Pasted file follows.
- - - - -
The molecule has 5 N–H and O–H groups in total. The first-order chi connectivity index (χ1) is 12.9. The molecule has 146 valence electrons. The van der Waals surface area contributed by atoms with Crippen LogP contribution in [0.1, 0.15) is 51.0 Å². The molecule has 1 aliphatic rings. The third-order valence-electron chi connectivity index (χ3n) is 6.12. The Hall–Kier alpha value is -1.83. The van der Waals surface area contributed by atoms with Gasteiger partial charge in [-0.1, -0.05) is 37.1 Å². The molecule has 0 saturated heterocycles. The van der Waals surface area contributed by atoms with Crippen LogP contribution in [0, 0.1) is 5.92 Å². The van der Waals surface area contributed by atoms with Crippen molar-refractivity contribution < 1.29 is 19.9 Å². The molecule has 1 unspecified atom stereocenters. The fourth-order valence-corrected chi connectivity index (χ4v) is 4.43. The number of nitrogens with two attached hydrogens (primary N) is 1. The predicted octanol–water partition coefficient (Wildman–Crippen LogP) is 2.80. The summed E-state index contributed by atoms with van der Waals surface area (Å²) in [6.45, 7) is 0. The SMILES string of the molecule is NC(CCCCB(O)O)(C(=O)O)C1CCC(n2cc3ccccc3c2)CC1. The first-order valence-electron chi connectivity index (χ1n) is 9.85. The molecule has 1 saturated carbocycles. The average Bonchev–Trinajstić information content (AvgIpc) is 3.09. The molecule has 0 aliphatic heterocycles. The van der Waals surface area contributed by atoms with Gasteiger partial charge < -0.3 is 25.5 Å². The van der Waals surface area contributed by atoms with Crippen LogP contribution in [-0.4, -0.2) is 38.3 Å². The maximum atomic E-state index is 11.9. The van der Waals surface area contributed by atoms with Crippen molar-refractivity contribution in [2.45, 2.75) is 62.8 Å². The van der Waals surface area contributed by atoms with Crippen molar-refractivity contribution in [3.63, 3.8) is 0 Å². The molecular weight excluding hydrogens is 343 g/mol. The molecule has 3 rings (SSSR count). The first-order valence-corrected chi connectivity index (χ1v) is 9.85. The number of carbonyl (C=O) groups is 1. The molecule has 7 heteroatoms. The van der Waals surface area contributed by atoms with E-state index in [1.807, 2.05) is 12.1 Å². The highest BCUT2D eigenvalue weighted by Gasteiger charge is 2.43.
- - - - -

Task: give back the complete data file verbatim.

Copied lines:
The molecule has 5 N–H and O–H groups in total. The first-order chi connectivity index (χ1) is 12.9. The molecule has 146 valence electrons. The van der Waals surface area contributed by atoms with Crippen LogP contribution in [0.1, 0.15) is 51.0 Å². The molecule has 1 aliphatic rings. The third-order valence-electron chi connectivity index (χ3n) is 6.12. The Hall–Kier alpha value is -1.83. The van der Waals surface area contributed by atoms with Gasteiger partial charge in [-0.1, -0.05) is 37.1 Å². The molecule has 0 saturated heterocycles. The van der Waals surface area contributed by atoms with Crippen LogP contribution in [0, 0.1) is 5.92 Å². The van der Waals surface area contributed by atoms with Crippen molar-refractivity contribution < 1.29 is 19.9 Å². The molecule has 1 unspecified atom stereocenters. The fourth-order valence-corrected chi connectivity index (χ4v) is 4.43. The number of nitrogens with two attached hydrogens (primary N) is 1. The predicted octanol–water partition coefficient (Wildman–Crippen LogP) is 2.80. The summed E-state index contributed by atoms with van der Waals surface area (Å²) in [6.45, 7) is 0. The SMILES string of the molecule is NC(CCCCB(O)O)(C(=O)O)C1CCC(n2cc3ccccc3c2)CC1. The first-order valence-electron chi connectivity index (χ1n) is 9.85. The molecule has 1 saturated carbocycles. The average Bonchev–Trinajstić information content (AvgIpc) is 3.09. The molecule has 0 aliphatic heterocycles. The van der Waals surface area contributed by atoms with Gasteiger partial charge < -0.3 is 25.5 Å². The van der Waals surface area contributed by atoms with Crippen LogP contribution in [-0.4, -0.2) is 38.3 Å². The maximum atomic E-state index is 11.9. The van der Waals surface area contributed by atoms with Crippen molar-refractivity contribution in [2.45, 2.75) is 62.8 Å². The van der Waals surface area contributed by atoms with Crippen molar-refractivity contribution in [3.63, 3.8) is 0 Å². The molecular weight excluding hydrogens is 343 g/mol. The molecule has 3 rings (SSSR count). The first-order valence-corrected chi connectivity index (χ1v) is 9.85. The number of carbonyl (C=O) groups is 1. The molecule has 7 heteroatoms. The van der Waals surface area contributed by atoms with E-state index in [1.807, 2.05) is 12.1 Å². The highest BCUT2D eigenvalue weighted by Gasteiger charge is 2.43.